Fig. 15. Lengths of a life-cycle performance assessment, out of 322 answers.

theoretical assessment length of the three alternatives growth up to 100 h, that is to say, two and half weeks full time for one person, mostly without any demand from the client, and for a design phase duration of 2 to 3 months. 5. Discussions Literature suggests that previous surveys targeting practitioners in the field of LCA were usually limiting their participant sample below 250. With 495 answers, this survey goes far beyond previous studies in terms of sample size. However, the representativeness of the sample has not been demonstrated, as its distribution has not been compared to the targeted population. Indeed, the targeted population was architects, engineers, and real estate developers at the EU level, but no global database identifying population by country was identified. In terms of language, the survey was proposed in English only, to prevent any bias in the translation of the questions. On the other hand, it might have limited the participants to the ones knowing this language, which distribution varies from one country to another. In addition, it is supposed that there might be a bias in the sample of participants, as the willingness to answer this survey might be higher for those already interested in LCP than others ignoring this field. Therefore, one can assume that the results are slightly optimistic in 9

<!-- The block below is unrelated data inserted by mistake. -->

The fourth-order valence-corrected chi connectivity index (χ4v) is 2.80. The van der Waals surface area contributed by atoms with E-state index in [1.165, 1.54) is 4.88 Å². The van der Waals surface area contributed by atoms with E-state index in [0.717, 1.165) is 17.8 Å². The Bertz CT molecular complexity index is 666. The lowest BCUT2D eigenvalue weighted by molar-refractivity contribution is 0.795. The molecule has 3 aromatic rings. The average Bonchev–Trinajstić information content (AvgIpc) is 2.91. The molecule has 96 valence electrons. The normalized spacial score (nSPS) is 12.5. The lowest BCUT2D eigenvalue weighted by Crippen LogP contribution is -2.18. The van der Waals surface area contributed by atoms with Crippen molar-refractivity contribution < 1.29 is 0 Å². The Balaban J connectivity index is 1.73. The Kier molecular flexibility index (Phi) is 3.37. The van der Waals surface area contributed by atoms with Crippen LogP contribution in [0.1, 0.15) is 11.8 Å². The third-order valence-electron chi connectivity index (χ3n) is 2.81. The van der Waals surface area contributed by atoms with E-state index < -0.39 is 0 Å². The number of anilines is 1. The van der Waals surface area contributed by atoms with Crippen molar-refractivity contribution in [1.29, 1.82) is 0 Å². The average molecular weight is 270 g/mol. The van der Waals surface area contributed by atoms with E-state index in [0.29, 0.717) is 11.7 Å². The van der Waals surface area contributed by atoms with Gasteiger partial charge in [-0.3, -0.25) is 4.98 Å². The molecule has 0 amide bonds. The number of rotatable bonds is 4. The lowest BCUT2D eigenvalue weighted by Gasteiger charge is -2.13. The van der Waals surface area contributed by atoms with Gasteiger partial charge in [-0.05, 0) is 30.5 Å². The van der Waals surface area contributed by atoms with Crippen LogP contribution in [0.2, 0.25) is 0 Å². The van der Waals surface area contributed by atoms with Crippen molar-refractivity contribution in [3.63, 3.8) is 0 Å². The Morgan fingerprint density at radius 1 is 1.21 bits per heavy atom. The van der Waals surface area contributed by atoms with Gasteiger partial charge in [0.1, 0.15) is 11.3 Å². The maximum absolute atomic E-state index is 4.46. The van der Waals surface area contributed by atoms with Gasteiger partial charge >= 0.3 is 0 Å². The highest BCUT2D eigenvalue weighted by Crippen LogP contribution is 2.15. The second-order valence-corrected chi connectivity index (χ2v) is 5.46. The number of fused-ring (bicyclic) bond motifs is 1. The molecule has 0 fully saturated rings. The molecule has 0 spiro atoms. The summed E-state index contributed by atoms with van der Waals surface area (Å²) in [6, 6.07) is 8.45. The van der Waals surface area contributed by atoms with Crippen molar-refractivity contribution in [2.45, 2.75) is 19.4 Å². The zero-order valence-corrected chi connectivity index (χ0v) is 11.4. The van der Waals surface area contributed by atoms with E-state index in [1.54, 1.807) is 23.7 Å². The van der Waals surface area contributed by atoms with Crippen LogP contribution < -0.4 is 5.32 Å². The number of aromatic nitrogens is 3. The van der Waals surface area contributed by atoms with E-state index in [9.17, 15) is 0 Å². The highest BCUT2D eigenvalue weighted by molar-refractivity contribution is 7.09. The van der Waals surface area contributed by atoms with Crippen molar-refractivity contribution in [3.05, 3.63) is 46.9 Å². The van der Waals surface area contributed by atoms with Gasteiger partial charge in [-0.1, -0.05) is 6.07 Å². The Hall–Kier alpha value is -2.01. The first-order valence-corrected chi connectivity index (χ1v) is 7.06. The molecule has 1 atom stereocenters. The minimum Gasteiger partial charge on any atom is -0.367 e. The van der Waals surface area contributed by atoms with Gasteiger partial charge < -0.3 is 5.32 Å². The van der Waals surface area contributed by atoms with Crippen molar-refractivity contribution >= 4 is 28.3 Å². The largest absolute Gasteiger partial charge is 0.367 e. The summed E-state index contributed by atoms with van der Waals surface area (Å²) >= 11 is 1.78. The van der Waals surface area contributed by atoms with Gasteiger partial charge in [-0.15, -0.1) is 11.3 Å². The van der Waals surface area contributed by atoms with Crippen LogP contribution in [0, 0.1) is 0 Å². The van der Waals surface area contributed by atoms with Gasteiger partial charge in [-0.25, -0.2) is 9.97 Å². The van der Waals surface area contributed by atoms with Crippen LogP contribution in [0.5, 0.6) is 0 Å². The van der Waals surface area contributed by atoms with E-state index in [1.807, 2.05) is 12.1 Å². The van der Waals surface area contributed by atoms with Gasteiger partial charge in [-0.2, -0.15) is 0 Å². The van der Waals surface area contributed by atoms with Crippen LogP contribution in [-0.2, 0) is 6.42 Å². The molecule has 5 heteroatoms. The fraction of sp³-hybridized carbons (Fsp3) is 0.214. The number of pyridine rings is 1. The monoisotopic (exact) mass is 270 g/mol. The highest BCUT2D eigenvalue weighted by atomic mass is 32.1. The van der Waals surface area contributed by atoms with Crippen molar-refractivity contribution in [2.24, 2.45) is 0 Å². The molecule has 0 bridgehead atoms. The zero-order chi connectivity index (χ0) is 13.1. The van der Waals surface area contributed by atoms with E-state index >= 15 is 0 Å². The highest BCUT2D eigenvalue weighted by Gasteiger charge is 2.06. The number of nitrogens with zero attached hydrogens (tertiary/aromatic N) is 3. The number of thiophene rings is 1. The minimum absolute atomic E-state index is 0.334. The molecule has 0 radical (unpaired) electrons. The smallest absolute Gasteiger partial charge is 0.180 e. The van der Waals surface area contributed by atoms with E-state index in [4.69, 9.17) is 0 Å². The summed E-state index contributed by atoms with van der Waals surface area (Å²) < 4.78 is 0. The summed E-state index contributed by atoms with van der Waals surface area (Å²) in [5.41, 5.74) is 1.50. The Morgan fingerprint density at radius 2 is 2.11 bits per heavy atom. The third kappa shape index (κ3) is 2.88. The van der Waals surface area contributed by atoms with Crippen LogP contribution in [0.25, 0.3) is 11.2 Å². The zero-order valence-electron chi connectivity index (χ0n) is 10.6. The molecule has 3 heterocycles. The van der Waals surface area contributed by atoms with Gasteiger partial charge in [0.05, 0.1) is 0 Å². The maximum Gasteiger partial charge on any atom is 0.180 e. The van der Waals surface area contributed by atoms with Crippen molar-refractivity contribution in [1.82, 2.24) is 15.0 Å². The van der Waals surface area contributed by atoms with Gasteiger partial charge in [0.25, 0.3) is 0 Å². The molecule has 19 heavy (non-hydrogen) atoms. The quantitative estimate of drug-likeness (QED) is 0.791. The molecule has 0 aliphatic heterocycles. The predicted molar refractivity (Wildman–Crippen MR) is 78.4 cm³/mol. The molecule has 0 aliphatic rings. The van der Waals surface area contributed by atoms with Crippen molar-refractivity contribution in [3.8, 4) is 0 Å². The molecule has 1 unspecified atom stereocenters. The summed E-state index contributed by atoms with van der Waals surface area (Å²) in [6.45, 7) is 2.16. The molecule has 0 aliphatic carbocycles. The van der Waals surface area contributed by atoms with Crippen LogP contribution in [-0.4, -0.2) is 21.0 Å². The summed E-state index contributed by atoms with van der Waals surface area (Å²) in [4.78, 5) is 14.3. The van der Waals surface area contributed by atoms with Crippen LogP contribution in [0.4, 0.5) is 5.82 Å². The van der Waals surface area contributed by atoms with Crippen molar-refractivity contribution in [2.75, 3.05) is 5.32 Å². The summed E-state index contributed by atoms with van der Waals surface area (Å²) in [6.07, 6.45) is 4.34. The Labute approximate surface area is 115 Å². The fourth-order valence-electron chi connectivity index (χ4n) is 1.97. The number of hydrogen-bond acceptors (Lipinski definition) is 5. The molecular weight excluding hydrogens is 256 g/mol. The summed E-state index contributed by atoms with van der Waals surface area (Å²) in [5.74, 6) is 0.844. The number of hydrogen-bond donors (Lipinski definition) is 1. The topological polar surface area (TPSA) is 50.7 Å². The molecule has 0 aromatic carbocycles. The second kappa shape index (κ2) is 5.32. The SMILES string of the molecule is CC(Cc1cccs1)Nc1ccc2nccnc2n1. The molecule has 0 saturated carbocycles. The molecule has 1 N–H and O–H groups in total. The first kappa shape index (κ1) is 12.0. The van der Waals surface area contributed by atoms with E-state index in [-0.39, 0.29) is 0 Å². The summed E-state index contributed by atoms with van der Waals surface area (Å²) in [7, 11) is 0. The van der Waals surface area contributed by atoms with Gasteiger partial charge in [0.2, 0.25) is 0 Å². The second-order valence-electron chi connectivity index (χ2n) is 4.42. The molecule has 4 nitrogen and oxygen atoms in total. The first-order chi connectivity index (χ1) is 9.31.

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embedded design alternatives. It really strengthens the point that the cost of use of LCA software is far too expensive. As an example, if the following are considered:

• a daily consultancy fee to be 800€ per day as a European average, • an LCA with software requires almost 4 days (Fig. 16), • an LCA should be done for each of the three alternatives that are proposed on average (Fig. 14).

Thus, the cost of use represents roughly 10,000€ only for the early design stage. These elements let us speculate that LCA is still not a client’s requirements, and even if there is high interest by practitioners, this amount limits the use of LCA into practice. This is specifically true at the early design phase, which is most of the time under the form of an architectural competition with a very limited budget, or even no budget sometimes. It is interesting to notice that in comparison to the cost of use, the cost of the software itself does not seem to be an issue, as no significant influence of the company size to software penetration (Fig. 11) has been observed. This finding is in contradiction with the positive correlation to the company size that was noticed by Han and Srebric (Han & Srebric, 2015). Moreover, the cost of use of LCPA techniques seems to be of major importance, as even qualitative approaches like “rules of thumb” or “technical and architectural references” fail to be quick and are probably hardly usable as they still represent 6000€ for the early design phase (assuming the same hypotheses). 6. Findings and recommendations Fig. 16. Lengths of a life-cycle performance assessment, according to different tools and methods, out of 322 answers.